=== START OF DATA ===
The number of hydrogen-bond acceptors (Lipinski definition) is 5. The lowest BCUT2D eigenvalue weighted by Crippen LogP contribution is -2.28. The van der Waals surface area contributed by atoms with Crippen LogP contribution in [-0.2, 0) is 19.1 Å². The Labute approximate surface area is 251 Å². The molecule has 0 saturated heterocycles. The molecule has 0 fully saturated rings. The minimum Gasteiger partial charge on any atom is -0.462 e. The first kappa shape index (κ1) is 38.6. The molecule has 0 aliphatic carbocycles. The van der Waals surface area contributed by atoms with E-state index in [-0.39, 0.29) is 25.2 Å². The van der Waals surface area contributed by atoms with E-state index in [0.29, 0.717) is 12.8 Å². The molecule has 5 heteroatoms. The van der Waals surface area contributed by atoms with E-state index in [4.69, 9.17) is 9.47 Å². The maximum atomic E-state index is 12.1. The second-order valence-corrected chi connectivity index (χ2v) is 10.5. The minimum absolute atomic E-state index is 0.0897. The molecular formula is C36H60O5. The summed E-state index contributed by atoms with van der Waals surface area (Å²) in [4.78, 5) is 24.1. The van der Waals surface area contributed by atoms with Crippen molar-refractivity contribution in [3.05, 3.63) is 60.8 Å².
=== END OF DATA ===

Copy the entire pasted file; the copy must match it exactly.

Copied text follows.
The number of hydrogen-bond acceptors (Lipinski definition) is 5. The lowest BCUT2D eigenvalue weighted by Crippen LogP contribution is -2.28. The van der Waals surface area contributed by atoms with Crippen LogP contribution in [-0.2, 0) is 19.1 Å². The Labute approximate surface area is 251 Å². The molecule has 0 saturated heterocycles. The molecule has 0 fully saturated rings. The minimum Gasteiger partial charge on any atom is -0.462 e. The first kappa shape index (κ1) is 38.6. The molecule has 0 aliphatic carbocycles. The van der Waals surface area contributed by atoms with E-state index in [-0.39, 0.29) is 25.2 Å². The van der Waals surface area contributed by atoms with E-state index in [0.29, 0.717) is 12.8 Å². The molecule has 5 heteroatoms. The van der Waals surface area contributed by atoms with E-state index in [4.69, 9.17) is 9.47 Å². The maximum atomic E-state index is 12.1. The second-order valence-corrected chi connectivity index (χ2v) is 10.5. The minimum absolute atomic E-state index is 0.0897. The molecular formula is C36H60O5. The summed E-state index contributed by atoms with van der Waals surface area (Å²) in [4.78, 5) is 24.1. The van der Waals surface area contributed by atoms with Crippen molar-refractivity contribution in [3.05, 3.63) is 60.8 Å².